How IoT Will Change the Retail Industry

  • 24 November 2017
  • Shawn Farner

The Internet of Things concept has been growing in popularity for several years now, and in no place is that more apparent than in the world of home automation. You can now purchase Internet-connected switches to turn your lights on and off, remotely start your coffee maker, and even alert you to someone at your front door before they ring the doorbell.

With this new sector of technology taking hold in the consumer world, it was only a matter of time before the tech started to make headway in the retail space. There is a host of ways IoT is being used already among retail companies and plenty of potential uses for this technology in the future. Below, we’ve detailed some of the ways the Internet of Things will introduce change to the retail industry.



Can you believe there was a day you’d order something — probably through a catalog — and have no idea where your package was or what day it would arrive? We’re long past those days now, and with each step up technology has taken, the ability to start and keep products moving from point A to point B has only improved. Internet-connected systems now scan packages at each point of entry and exit, automatically updating logistics systems and sending text messages to consumers with updated location information and arrival time. And this process is not only used for packages, but also for warehouse inventory and other means used by retailers to keep track of goods, ensuring retailers always have a way to account for their assets and keep their costs to a minimum.

Understanding Shopper Behavior


We’ve already seen things like beacons in stores, giving retailers a sense of how many people are shopping at one time. Devices like these will only get smarter once the technology gets further along and the Internet becomes involved. Tracking devices will be able to identify a shopper inside the store and track their path around the space, noting where they stop and which products are located in that particular section. This not only helps retailers understand the demographics drawn to certain parts of the store, it also gives a store information on how to better lay out the space and make it easier for consumers to shop.

In-Store Personalization

Luca Bertolli/123RF

The retail store experience is going to change in a big way thanks to the Internet of Things. Those scenes from Minority Report aren’t as far off as we think, as retailers are already looking at ways to personally greet customers upon entry and make recommendations to them based on their past purchases. When you consider that some retail locations also have fairly sizable online stores, and these new forms of interaction will be Internet-connected, a shopper’s online browsing history could also come into play, giving retailers an opportunity to present them with something they’ve looked at online in the past, upping the chance a consumer will make an impulse purchase (which, frankly, is easier to when an item is right in front of you).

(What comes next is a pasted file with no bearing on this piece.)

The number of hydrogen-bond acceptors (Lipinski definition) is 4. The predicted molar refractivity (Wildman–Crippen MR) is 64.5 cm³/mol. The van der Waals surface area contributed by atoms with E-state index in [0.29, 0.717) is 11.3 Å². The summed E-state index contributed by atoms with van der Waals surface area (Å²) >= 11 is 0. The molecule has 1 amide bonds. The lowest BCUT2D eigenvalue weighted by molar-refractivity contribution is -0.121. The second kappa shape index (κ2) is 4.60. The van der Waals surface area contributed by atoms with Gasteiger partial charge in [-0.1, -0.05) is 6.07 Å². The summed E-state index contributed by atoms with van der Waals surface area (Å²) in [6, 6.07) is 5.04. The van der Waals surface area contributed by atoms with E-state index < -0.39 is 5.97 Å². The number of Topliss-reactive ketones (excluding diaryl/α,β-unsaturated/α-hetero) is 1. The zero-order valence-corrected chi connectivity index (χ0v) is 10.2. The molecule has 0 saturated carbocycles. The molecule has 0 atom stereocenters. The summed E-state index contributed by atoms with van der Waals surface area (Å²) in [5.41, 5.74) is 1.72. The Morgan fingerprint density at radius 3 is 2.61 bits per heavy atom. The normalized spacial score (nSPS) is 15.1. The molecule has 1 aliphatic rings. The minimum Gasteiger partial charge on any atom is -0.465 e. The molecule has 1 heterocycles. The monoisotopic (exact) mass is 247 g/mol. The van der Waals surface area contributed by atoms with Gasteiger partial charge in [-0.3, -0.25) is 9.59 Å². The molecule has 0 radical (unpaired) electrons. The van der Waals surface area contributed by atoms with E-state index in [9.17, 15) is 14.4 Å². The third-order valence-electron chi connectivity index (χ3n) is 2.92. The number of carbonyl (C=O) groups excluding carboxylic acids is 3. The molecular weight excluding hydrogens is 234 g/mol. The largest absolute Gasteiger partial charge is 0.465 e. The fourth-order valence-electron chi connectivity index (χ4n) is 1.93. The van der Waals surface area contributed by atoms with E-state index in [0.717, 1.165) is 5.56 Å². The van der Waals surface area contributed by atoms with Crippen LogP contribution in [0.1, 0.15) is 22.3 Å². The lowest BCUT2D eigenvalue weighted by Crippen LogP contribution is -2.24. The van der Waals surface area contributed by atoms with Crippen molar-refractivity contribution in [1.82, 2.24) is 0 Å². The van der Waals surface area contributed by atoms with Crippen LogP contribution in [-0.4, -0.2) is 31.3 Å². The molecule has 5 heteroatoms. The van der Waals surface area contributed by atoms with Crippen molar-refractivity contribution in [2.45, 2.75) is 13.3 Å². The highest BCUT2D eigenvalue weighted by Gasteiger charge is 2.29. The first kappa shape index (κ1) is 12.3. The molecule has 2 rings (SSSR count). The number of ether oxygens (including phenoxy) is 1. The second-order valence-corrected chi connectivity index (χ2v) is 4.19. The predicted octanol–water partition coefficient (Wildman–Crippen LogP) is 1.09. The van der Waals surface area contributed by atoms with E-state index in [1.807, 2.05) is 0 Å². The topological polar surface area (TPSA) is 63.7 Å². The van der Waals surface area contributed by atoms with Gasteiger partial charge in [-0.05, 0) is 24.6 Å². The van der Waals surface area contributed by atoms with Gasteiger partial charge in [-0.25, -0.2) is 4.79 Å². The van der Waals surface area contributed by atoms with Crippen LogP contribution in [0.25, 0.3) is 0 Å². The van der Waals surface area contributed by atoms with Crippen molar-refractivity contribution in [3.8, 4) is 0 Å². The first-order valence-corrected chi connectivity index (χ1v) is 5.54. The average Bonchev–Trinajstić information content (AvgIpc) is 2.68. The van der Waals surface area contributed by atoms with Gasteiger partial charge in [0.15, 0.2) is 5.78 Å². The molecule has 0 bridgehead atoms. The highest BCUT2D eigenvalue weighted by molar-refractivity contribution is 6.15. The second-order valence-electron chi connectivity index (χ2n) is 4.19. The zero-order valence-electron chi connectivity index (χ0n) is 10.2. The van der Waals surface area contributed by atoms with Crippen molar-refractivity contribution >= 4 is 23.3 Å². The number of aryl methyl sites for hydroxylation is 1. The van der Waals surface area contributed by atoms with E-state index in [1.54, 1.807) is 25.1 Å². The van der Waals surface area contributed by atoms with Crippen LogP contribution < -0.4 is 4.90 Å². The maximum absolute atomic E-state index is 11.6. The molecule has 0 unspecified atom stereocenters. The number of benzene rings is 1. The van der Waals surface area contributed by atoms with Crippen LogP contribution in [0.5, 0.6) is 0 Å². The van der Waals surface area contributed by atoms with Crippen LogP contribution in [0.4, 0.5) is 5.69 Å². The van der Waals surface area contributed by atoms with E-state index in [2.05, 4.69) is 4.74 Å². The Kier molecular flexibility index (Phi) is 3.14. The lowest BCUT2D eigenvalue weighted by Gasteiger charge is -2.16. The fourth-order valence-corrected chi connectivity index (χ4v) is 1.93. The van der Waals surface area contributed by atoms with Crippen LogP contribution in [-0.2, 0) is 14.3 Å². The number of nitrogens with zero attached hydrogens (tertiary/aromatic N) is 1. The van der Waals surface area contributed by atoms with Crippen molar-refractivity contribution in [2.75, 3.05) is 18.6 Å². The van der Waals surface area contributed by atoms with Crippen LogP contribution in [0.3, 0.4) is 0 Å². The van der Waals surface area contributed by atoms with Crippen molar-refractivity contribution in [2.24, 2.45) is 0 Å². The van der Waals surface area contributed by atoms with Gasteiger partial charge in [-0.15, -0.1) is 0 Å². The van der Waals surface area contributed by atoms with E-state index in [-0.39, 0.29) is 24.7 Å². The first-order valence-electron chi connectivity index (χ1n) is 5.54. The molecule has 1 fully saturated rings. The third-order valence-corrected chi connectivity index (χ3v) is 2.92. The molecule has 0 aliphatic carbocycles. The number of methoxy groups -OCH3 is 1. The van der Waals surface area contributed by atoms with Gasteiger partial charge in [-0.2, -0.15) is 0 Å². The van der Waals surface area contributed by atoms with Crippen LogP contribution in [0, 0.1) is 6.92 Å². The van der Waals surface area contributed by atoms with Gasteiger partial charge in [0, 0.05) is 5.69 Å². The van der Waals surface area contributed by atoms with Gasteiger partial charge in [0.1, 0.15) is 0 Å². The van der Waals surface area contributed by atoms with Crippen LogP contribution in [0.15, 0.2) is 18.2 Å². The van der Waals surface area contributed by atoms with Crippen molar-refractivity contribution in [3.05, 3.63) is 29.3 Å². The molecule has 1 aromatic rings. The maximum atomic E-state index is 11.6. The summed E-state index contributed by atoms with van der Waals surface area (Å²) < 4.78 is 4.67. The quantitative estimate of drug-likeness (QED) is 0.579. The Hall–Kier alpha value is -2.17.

New Shopping Experiences


The dressing room will likely get a big upgrade in the next phase of IoT. With consumers now carrying smartphones pretty much everywhere they go, a quick sync of the retailer’s app to a Smart Mirror device could give a shopper a way to “try” clothing on without ever having to take it off the rack. This will speed up the shopping process for everyone involved and give the consumer a better chance at finding something they like. And if someone can find something that suits them in a more efficient fashion, they’ll be more likely to make a purchase. Don’t be surprised to see something like this in clothing stores sometime very soon.

Instant Purchases


Amazon is doing very interesting things when it comes to the Internet of Things space. Take the company’s Dash Buttons, for example: small, Internet-connected buttons tied to a particular product and designed to be attached where a product sits. You can attach a Downy Dash Button to your dryer, for example, and push it when you’re running low on dryer sheets. By the time you’re out, you’ll have a new box sitting on your doorstep. The company’s Dash Wand is another innovation: a way for grocery shoppers to scan the items they have around the house and have them quickly added to an online Amazon shopping list. These initiatives are going to catch on big with other retailers as they all place more of an emphasis on Internet purchases in the future.

Ecosystem Possibilities


As many companies have discovered, offering the benefits of an Internet-connected world can be fruitful if you can convince consumers that you’re offering the best sandbox to play in. Amazon is doing it with Prime and all of its Internet services. Apple is doing it with iOS, OS X and its other products. And retailers will catch on, too, understanding that, in order to keep consumers engaged with their brand and their products, they’ll need to offer an entire ecosystem of goods and services that are all interconnected. Don’t be too surprised to see some retailers branch out and begin doing some new — sometimes out of their wheelhouse — things in the future in order to create ecosystems for their customers based around the Internet of Things.

As you can see, there are already some retailers using the Internet of Things to further their business goals. But there are plenty of others who have yet to make the jump, and fortunately, there’s a long runway in terms of how this sector of the tech space will be used in retail going forward. We’ve not yet seen some of the best and most innovative uses of IoT yet — they’re still to come. And retailers will undoubtedly be ready to jump on board once they identify a way to use IoT to benefit both their businesses and their customers.

Can you think of any other ways IoT will change the retail industry in the future? Sound off below — we’d love to hear about them!

About Shawn Farner